Hope this helps.

Best, Irene

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Category: Relationships with ex-friends

Comments (5)

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  1. Marisa says:

    Watch the show Catfish on MTV to see what a terrible thing it is to perpetrate a hoax like this. Move on and learn a lesson.

  2. Claire says:

    When you hurt someone so badly, and betray their trust, you cannot expect to be forgiven and to have their trust & friendship again. That is the sad truth…Whatever you do in life, you should always think about the consequences, short-term and long-term. Let this be a lesson for future friendships. And make sure that you will never betray a friend again. Move on with your life.

  3. Sally says:

    I agree with Irene and Amy.

    Ultimately you did something wrong to your former friend and you compromised her trust in you.

    I honestly think you need to move on and leave her alone to get on with her own life, she’s probably moved on happily, made new friends and she most likely doesn’t wish to be reminded of what was essentially a bad friendship.

    You’re getting married soon so concentrate on the wonderful life you’ll be having with your soon to be husband and I agree with the idea of seeing a professional even if it’s just a counsellor to help you understand the situation and move on from it.

    Block her on every form of social media like Facebook, Twitter and any other site you know she uses as that may help you to move on.

  4. Vida says:

    Thank you so much for your advice. For years I never really opened this “part” of my life to anyone. Although, I didn’t tell you my real name or met you in person, I want you to know that I really appreciate everything. Thank you really. Thank you so much.

  5. Amy says:

    I wholeheartedly agree with Irene about leaving her alone and about seeking mental health treatment. I don’t think you can address all the issues that caused you to perpetrate such a betrayal on your own. It fakes a lot of courage to admit to the hoax and understanding all your motivations will help you in all of your close relationships and your marriage. You’re still young and you can learn different relationship skills and more honest ways of asking for what you need. I suspect you have a lot of hurt that deserves healing.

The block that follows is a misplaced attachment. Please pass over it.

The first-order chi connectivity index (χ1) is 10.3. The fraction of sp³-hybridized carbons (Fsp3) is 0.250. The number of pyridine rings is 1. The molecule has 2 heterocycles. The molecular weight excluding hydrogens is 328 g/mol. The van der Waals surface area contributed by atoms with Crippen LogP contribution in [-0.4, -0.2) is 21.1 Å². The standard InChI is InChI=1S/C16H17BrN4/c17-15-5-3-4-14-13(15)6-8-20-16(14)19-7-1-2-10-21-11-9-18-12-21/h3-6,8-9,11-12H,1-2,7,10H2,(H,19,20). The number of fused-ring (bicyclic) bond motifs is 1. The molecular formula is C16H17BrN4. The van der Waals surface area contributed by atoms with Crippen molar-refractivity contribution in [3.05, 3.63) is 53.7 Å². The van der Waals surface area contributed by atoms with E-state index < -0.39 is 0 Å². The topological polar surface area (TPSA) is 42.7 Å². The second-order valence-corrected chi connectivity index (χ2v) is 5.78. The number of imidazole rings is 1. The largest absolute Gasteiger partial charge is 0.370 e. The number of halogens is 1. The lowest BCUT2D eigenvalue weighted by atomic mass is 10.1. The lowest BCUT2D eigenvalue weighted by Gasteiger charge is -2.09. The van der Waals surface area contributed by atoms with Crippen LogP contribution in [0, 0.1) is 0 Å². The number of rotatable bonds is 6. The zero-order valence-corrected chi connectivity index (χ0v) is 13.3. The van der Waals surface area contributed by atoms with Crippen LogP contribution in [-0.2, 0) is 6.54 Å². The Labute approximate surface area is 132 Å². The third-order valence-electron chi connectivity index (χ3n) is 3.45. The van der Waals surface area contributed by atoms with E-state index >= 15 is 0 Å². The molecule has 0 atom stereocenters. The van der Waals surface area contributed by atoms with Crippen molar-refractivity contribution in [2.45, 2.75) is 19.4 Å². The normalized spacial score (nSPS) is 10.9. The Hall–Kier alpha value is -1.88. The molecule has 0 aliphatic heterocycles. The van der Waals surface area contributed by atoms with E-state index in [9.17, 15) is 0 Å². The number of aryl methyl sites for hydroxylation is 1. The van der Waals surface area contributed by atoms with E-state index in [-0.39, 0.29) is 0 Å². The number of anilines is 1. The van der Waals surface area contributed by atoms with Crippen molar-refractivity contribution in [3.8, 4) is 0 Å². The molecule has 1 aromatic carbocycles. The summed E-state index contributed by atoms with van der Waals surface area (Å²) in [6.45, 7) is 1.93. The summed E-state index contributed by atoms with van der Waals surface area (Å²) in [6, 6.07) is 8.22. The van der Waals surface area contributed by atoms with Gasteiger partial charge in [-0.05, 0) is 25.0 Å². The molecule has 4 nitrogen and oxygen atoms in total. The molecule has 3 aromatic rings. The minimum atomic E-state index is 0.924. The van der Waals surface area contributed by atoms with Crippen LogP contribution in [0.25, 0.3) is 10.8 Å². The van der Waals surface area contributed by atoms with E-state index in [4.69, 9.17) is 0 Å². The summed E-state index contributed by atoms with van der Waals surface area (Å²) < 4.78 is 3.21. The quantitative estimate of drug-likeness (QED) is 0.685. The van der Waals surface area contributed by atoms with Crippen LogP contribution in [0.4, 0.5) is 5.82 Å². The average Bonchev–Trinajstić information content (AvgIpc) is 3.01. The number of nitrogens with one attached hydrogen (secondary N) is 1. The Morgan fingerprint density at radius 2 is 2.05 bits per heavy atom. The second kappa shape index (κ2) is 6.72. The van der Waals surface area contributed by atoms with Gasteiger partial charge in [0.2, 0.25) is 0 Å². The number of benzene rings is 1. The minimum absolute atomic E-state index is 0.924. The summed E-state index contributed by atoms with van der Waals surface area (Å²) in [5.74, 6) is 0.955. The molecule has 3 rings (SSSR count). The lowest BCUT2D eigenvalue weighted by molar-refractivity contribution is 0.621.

To help you move on from the relationship, you need to stop following her on Twitter, because I think you know in your heart that she wouldn’t want you doing that. In a way, it’s that’s another breach of trust, even though Twitter is a public forum.
    Back when the Internet was relatively new, I knew someone online who used another identity to find out if I’d talk behind her back in a chat room. It took me about a week to figure out she was the same person, and I was angry, not just with this online former friend, but with myself for being so gullible. Even though you were the hoaxer, I would bet part of her anger is also at herself, not to let you off the hook, but to give you a different perspective. In my case I just left the chat room and changed my email. She wasn’t a friend in real time, but I had trusted her.